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Vodka usually has an alcohol content of 35% to 50% by volume. The classic Polish, Lithuanian and Russian vodka is 40% (80 proof). This can be attributed to the Russian standards for vodka production introduced in 1894 by Alexander III of Russia. According to the Vodka Museum in Moscow, Dmitri Mendeleev, a Russian chemist, found the perfect percentage to be 38. However, since spirits in his time were taxed on their strength, the percentage was rounded up to 40 to simplify the tax computation. At strengths less than this, Vodka drunk neat can taste "watery": above this strength, the taste of Vodka can have more "burn". Some governments set a minimum alcohol content for a spirit to be called "Vodka". For example, the European Union sets a minimum of 37.5% alcohol by volume.
Although Vodka is traditionally drunk neat in the Eastern European and Nordic countries of the "Vodka Belt", its popularity elsewhere owes much to its usefulness in cocktails and other mixed drinks, such as the Bloody Mary, the Screwdriver, the Vodka Tonic, Vodka Martini, and most recently Vodka Red Bull.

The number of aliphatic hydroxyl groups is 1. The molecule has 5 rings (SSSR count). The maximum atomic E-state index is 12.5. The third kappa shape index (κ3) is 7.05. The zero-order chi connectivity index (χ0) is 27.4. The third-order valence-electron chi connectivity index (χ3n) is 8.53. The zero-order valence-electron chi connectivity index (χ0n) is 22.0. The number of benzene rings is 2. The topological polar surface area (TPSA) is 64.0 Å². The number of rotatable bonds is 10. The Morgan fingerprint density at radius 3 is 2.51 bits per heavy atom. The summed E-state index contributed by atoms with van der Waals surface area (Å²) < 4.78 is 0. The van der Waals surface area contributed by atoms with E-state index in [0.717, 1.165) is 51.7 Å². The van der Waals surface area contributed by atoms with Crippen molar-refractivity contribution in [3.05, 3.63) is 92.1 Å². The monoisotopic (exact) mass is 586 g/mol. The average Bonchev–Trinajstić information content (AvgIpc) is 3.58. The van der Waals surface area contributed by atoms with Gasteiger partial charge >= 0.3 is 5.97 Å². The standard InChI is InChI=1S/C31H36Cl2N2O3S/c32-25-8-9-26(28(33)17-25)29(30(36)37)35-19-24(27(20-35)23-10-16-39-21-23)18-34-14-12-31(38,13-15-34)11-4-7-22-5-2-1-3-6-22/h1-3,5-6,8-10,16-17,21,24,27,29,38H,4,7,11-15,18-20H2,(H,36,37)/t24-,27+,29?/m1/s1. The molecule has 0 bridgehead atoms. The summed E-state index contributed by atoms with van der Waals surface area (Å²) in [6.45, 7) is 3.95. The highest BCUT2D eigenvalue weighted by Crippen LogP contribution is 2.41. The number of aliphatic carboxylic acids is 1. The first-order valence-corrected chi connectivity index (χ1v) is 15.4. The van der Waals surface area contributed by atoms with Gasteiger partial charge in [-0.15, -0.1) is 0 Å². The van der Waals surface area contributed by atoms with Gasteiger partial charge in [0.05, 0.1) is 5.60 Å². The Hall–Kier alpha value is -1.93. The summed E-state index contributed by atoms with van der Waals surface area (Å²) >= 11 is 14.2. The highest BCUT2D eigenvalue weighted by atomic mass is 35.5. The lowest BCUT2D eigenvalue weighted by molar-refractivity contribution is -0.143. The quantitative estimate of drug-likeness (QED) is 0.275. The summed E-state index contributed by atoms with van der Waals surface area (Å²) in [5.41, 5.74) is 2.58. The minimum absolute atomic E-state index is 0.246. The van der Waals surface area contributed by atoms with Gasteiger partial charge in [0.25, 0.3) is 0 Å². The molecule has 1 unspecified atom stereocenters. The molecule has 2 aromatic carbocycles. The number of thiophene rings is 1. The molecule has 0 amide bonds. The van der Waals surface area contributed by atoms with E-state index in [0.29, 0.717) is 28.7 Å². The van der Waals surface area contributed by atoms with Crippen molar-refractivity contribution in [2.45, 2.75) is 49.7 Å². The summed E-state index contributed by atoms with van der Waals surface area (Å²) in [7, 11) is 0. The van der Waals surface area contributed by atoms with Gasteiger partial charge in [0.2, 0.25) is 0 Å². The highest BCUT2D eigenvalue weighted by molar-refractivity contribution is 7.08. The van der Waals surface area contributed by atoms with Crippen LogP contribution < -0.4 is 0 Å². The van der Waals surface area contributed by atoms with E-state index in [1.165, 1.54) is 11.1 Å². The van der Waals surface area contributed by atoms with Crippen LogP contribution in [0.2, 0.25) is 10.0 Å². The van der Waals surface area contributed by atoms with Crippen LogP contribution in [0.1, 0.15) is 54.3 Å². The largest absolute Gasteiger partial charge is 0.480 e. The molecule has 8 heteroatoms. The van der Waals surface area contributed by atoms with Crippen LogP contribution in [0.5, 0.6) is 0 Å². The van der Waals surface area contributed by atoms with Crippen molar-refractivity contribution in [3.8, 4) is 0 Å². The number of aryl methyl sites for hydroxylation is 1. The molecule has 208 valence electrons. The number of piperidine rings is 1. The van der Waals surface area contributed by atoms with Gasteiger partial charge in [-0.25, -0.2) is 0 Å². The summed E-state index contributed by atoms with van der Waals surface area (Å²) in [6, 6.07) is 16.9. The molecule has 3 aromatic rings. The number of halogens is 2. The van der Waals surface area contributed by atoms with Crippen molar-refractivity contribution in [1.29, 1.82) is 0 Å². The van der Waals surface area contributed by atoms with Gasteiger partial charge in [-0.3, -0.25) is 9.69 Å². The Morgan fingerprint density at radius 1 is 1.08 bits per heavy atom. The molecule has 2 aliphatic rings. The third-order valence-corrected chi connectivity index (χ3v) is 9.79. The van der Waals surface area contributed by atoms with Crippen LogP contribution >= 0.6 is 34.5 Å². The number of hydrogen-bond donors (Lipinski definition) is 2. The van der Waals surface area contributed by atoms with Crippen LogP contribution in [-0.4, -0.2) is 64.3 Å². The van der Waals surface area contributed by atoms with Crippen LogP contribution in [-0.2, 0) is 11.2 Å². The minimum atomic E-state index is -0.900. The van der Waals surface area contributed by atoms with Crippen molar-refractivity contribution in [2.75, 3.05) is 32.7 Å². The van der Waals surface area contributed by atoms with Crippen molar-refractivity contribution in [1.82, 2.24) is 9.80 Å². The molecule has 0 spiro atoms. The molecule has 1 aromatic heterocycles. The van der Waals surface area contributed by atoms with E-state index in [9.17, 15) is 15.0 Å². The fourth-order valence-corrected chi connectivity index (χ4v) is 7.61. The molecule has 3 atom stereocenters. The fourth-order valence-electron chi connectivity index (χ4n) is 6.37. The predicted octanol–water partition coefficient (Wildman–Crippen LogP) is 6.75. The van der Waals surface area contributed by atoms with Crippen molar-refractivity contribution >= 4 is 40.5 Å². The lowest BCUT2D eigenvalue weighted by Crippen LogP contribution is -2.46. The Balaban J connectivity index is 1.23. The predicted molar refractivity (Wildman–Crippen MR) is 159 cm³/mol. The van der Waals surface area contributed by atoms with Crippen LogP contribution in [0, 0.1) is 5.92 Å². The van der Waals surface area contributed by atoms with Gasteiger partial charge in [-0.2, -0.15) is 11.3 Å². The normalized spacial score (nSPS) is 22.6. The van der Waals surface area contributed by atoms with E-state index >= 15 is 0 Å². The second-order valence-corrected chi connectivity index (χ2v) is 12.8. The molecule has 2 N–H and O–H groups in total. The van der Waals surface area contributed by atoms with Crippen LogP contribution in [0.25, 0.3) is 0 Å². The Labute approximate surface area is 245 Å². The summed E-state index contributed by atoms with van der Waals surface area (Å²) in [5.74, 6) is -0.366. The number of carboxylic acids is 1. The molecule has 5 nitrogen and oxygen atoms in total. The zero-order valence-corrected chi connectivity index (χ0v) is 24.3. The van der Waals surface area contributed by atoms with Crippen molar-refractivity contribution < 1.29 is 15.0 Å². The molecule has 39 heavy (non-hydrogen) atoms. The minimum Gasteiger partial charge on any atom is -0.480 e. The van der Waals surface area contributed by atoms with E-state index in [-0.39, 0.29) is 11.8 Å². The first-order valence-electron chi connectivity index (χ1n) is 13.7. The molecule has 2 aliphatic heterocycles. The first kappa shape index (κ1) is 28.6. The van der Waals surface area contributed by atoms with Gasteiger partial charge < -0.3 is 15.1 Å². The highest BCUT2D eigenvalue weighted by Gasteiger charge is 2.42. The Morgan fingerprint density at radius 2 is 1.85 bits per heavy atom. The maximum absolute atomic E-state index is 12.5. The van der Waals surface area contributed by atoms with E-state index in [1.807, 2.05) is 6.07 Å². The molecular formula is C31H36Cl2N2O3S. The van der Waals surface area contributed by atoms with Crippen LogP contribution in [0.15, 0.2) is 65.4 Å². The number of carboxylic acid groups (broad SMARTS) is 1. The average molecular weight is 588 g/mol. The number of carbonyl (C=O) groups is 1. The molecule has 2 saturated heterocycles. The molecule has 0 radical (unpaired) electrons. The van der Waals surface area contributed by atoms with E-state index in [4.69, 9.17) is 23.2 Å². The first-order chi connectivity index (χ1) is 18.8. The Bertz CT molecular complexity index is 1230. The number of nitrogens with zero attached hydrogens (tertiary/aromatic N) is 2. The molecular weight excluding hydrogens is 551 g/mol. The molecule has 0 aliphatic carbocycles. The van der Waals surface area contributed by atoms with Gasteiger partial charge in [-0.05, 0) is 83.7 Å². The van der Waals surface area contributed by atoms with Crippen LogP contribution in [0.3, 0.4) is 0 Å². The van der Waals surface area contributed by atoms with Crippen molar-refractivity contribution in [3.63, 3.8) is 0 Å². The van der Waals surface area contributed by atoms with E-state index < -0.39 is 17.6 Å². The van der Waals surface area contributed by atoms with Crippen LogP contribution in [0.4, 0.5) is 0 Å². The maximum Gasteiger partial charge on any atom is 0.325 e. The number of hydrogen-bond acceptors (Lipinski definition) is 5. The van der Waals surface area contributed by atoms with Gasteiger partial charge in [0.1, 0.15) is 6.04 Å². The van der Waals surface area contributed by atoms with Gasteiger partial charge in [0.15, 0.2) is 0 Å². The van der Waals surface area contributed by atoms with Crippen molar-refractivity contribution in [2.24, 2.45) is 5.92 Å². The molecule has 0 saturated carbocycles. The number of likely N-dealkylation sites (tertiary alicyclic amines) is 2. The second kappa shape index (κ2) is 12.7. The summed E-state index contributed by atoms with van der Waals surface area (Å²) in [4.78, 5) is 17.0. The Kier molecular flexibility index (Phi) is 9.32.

Recent innovation has introduced a plethora of flavored vodkas, creating the opportunity for mixologists to develop new recipes and flavor profiles. The flavors range from the common (lemon, lime, orange), to the astounding (vanilla, cake frosting, marshmallow and whipped cream) to the truly outrageous (bacon, pepper), allowing for a truly golden age of cocktails.